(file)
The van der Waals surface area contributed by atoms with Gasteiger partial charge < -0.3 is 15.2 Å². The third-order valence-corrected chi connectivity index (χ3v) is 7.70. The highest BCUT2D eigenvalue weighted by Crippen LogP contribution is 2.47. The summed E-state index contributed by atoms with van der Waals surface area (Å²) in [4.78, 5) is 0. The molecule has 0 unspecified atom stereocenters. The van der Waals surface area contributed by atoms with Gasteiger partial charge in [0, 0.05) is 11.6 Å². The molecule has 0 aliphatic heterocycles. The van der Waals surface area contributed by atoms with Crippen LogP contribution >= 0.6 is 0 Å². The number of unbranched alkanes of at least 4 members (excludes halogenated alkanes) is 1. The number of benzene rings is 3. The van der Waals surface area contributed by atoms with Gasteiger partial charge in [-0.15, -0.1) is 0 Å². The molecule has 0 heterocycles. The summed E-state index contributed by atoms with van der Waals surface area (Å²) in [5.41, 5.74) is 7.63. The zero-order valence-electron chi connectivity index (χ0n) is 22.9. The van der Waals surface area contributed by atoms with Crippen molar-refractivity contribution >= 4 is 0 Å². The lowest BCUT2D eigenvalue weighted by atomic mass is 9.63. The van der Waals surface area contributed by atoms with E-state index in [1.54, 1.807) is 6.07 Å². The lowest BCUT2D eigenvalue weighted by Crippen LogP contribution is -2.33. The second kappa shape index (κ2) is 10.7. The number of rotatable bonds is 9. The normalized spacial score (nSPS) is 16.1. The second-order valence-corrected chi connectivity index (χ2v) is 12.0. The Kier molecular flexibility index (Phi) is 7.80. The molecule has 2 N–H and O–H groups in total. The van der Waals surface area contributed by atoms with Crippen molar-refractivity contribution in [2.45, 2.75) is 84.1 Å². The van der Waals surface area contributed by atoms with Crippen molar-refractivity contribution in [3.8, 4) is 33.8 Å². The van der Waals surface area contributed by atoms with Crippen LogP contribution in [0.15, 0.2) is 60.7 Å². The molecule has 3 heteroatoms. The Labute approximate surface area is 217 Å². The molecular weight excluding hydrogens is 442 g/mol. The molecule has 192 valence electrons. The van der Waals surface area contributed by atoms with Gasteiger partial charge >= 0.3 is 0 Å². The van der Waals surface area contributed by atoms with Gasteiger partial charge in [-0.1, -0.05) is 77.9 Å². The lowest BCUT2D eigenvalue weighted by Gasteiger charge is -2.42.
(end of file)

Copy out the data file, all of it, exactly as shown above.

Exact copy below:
The van der Waals surface area contributed by atoms with Gasteiger partial charge < -0.3 is 15.2 Å². The third-order valence-corrected chi connectivity index (χ3v) is 7.70. The highest BCUT2D eigenvalue weighted by Crippen LogP contribution is 2.47. The summed E-state index contributed by atoms with van der Waals surface area (Å²) in [4.78, 5) is 0. The molecule has 0 unspecified atom stereocenters. The van der Waals surface area contributed by atoms with Gasteiger partial charge in [0, 0.05) is 11.6 Å². The molecule has 0 aliphatic heterocycles. The van der Waals surface area contributed by atoms with Crippen LogP contribution >= 0.6 is 0 Å². The number of unbranched alkanes of at least 4 members (excludes halogenated alkanes) is 1. The number of benzene rings is 3. The van der Waals surface area contributed by atoms with Gasteiger partial charge in [-0.15, -0.1) is 0 Å². The molecule has 0 heterocycles. The summed E-state index contributed by atoms with van der Waals surface area (Å²) in [5.41, 5.74) is 7.63. The zero-order valence-electron chi connectivity index (χ0n) is 22.9. The van der Waals surface area contributed by atoms with Crippen molar-refractivity contribution >= 4 is 0 Å². The lowest BCUT2D eigenvalue weighted by atomic mass is 9.63. The van der Waals surface area contributed by atoms with E-state index in [1.54, 1.807) is 6.07 Å². The lowest BCUT2D eigenvalue weighted by Crippen LogP contribution is -2.33. The second kappa shape index (κ2) is 10.7. The number of rotatable bonds is 9. The normalized spacial score (nSPS) is 16.1. The second-order valence-corrected chi connectivity index (χ2v) is 12.0. The Kier molecular flexibility index (Phi) is 7.80. The molecule has 2 N–H and O–H groups in total. The van der Waals surface area contributed by atoms with Crippen molar-refractivity contribution in [2.45, 2.75) is 84.1 Å². The van der Waals surface area contributed by atoms with Crippen molar-refractivity contribution in [3.8, 4) is 33.8 Å². The van der Waals surface area contributed by atoms with Crippen LogP contribution in [0.15, 0.2) is 60.7 Å². The molecule has 3 heteroatoms. The Labute approximate surface area is 217 Å². The molecular weight excluding hydrogens is 442 g/mol. The molecule has 192 valence electrons. The van der Waals surface area contributed by atoms with Gasteiger partial charge >= 0.3 is 0 Å². The van der Waals surface area contributed by atoms with Gasteiger partial charge in [-0.1, -0.05) is 77.9 Å². The lowest BCUT2D eigenvalue weighted by Gasteiger charge is -2.42.